CLEVELAND – Joe Burrow's childhood was pretty much the same as every other boy raised in football-obsessed Ohio, the NFL's birthplace.
He learned his ABCs and multiplication tables in school. Outside, Burrow got lessons on Paul Brown, Jim Brown, Boomer Esiason, Bernie Kosar, The Ickey Shuffle and Dawg Pound.
On Thursday night, Burrow connects to those roots.
This year's No. 1 overall draft pick, reigning Heisman Trophy winner and just maybe the quarterback to change Cincinnati's fortunes, makes his first road start as the Bengals visit the Cleveland Browns to renew a rivalry Burrow learned about as a youngster.
“I know the history behind it,” he said. "Excited for my first one.”
The 23-year-old's entry into the “Battle of Ohio” also comes on a significant date as it marks the 100th anniversary of the league's start in Canton, where an organization meeting on Sept. 17, 1920 kicked things off.
Burrow's debut last week against San Diego went about as expected. He made mistakes, showed the same resilience that took him from a third-stringer at Ohio State to national champion at LSU, and had the Bengals poised for a possible win. They missed a last-second field goal to force overtime and lost 16-13.
Burrow scored his first TD on a 23-yard run. He finished 23 of 36 for 193 yards, but was sharp down the stretch, going 8 of 11 for 70 yards on his drive.
“In my eyes I played terrible through 3 1/2 quarters and then played up to my standards in the last drive and almost won the game,” Burrow said. "I know I’ll be ready for it and I just have to keep that same mindset in the two-minute drill and bring that along for the rest of the season.”
The Browns were searching for any positives after getting blown out 38-6 in Baltimore, a rout that soured any excitement about the team's potential under first-year coach Kevin Stefanski.
Cleveland was undone by turnovers, penalties and missed kicks. Sound familiar?
It was just one game, but it was a really bad one, and it's put early pressure on Stefanski, who didn't have the benefit of a normal offseason, to get things fixed quickly.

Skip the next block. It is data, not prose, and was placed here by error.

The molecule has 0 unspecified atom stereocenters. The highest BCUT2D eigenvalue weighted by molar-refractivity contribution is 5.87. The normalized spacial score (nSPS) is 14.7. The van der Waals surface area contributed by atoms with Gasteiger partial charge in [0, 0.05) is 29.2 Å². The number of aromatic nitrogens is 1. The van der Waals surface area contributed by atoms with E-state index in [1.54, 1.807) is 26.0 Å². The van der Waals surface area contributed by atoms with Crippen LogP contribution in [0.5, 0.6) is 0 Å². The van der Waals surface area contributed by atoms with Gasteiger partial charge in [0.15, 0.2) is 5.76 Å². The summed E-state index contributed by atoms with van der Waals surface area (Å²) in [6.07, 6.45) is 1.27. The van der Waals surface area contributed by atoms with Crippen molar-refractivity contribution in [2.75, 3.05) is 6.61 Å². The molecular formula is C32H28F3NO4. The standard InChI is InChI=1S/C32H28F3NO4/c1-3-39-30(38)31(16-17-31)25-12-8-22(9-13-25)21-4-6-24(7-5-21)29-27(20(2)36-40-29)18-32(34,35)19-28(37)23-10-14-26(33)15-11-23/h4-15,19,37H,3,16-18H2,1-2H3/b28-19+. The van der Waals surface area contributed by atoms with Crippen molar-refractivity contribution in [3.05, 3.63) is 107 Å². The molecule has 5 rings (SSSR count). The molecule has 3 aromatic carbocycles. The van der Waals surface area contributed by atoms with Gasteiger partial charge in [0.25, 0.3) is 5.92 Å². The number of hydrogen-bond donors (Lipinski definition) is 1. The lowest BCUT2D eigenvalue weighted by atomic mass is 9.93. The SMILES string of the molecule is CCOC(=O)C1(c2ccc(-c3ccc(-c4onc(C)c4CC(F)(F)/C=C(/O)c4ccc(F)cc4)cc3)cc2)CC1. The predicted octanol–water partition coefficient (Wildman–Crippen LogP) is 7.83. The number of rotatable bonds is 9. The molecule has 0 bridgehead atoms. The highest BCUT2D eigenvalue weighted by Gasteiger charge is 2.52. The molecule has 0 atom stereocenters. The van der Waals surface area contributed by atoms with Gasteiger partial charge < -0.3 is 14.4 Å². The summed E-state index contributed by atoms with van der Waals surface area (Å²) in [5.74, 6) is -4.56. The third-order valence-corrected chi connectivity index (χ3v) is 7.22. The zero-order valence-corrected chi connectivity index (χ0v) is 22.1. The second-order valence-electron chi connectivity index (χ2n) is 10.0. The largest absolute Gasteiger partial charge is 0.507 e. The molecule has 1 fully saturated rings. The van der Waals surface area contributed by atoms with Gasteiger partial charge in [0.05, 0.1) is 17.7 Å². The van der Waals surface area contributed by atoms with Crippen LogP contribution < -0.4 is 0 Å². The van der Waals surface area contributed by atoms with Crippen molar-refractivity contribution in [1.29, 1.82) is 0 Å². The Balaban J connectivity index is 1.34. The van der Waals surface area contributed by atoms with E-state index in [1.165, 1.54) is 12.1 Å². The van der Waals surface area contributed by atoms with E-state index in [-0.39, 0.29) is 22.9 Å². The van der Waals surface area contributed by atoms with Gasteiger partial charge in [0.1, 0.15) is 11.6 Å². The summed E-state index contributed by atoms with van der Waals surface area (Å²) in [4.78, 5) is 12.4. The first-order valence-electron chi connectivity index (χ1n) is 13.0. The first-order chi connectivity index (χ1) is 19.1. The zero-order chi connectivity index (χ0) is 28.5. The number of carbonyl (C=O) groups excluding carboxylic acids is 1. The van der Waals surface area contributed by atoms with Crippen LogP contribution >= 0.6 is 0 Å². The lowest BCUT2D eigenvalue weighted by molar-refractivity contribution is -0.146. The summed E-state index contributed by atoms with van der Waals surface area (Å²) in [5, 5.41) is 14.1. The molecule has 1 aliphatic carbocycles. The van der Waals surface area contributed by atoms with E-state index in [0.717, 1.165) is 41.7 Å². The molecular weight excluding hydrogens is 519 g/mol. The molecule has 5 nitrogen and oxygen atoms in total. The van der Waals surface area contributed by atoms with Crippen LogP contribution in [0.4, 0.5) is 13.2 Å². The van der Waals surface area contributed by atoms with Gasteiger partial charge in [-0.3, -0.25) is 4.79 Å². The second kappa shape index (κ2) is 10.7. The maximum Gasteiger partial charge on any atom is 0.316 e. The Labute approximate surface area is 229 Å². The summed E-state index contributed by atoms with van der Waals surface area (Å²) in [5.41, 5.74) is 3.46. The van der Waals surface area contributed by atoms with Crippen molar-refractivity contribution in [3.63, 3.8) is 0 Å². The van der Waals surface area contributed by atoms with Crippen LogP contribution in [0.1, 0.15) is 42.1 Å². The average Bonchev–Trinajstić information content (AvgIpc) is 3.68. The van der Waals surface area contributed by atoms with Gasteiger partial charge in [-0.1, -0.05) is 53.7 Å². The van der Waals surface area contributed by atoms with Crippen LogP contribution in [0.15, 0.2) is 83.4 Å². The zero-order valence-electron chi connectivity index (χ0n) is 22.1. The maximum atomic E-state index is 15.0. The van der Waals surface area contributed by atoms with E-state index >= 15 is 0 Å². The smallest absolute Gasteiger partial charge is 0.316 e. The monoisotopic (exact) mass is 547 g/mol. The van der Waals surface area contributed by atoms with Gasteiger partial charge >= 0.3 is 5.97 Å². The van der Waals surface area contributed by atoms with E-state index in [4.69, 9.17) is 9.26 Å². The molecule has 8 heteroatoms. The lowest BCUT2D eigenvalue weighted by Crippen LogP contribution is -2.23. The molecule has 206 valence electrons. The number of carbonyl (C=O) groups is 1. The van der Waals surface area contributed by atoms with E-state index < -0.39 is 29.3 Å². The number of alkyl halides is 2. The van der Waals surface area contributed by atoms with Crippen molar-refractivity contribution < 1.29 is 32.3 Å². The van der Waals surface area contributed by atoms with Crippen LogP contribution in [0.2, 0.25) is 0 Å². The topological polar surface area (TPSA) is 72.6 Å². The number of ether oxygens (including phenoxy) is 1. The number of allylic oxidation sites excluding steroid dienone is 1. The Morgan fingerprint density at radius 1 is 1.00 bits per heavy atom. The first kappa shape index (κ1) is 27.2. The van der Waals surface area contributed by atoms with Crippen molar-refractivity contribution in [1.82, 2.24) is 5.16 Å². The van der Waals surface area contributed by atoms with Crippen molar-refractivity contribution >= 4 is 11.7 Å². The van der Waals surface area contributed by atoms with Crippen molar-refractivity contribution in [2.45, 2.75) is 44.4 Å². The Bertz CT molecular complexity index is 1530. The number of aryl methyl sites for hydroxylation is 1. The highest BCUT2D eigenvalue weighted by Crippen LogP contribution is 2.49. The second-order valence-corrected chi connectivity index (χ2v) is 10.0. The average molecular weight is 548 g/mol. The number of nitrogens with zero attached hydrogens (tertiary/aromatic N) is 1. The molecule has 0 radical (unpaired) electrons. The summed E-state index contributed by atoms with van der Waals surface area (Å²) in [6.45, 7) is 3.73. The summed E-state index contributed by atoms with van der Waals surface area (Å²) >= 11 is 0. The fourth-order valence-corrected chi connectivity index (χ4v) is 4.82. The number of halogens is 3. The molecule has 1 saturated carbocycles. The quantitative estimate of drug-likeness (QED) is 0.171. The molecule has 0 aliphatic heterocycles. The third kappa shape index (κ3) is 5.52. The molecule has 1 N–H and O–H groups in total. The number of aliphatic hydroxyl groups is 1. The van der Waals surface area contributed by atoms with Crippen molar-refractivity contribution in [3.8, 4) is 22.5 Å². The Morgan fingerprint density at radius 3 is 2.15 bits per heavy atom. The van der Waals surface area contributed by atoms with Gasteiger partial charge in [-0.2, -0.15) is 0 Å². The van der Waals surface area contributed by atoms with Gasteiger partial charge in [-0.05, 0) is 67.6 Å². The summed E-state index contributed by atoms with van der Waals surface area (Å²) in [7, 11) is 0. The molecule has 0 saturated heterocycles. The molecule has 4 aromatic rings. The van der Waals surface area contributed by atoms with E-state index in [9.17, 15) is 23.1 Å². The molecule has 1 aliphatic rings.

There's also more scrutiny on quarterback Baker Mayfield. He set the tone last week with an interception on Cleveland's first possession, and another uneven performance has raised more questions as to whether he's the long-term answer for the Browns.
Mayfield knows he's got to be better.
“There is a sense of urgency,” he said. “We hurt ourselves very early on in that game. The focus is on eliminating those mistakes and playing our game.”
It will certainly be the smallest crowd in Bengals-Browns history as only 6,000 will be allowed inside FirstEnergy Stadium due to COVID-19 restrictions.
"It better be a rowdy 6,000 in those stands,” Mayfield quipped.
Stefanski said cardboard cutouts and ambient crowd noise created a “strange” environment last week in Baltimore, but he did enjoy hearing some of the banter from players and coaches.
“It does take you back to like a JV high school game,” he said. "But it was is kind of cool also just to hear some of the sounds coming from the field, from our sideline and their sideline.”
One of the Cincy quarterback's biggest issues in the opener was missing open receivers downfield. John Ross and A.J. Green got behind the coverage, but Burrow overthrew them and missed all five deep throws against the Chargers.
“I just have to hit them, that’s all there is to it,” Burrow said.
“Certainly missed opportunities,” Bengals offensive coordinator Brian Callahan said. ”I certainly didn’t expect that to be the case.”
Mayfield and receiver Odell Beckham Jr. still haven't found their rhythm.
They seemed on different pages last season, and started 2020 similarly disjointed. Beckham had three catches for 22 yards — his second-lowest career game — against the Ravens despite Mayfield targeting him 10 times.
Beckham said he won't demand more touches as that only reinforces the narrative that he's selfish.
“It’s a tough position to be in with the way that I feel like I’ve been misrepresented to the world,” he said. “It makes it just seem as if I just want the ball, when really I just want to help. I just want to be able to help this team in any way I can."
The Bengals significantly overhauled the NFL’s worst run defense of last season — 149 yards allowed per game —- and had a tough start against the Chargers, who ran for 155. Now it faces a Cleveland offense with Kareem Hunt and Nick Chubb.
“I’d say they can both get 100 yards, either one of them,” linebacker Germaine Pratt said.
Hunt and Chubb combined for 132 last week against Baltimore's tough front.
KICKING AND SCREAMING
The Browns gave Austin Seibert two chances. His next one could be for the Bengals.
Cleveland waived Seibert after he missed a field goal and extra-point try last week. The second-year kicker was claimed by Cincinnati as insurance for Randy Bullock, whose calf cramped on his miss from 31 yards with 2 seconds left last week.
Bengals coach Zac Taylor expects Bullock, who fully practiced on Tuesday, to handle kicking duties against the Browns.
Centennial Plaza in Canton will be dedicated during halftime. More than 25,000 names adorn 11 “Player Pylons” placed in the plaza. Everyone who played a down in an NFL regular or postseason game has been etched into posterity on the pylons’ surfaces.
Centennial Plaza is a public space intended to be open 365 days a year.
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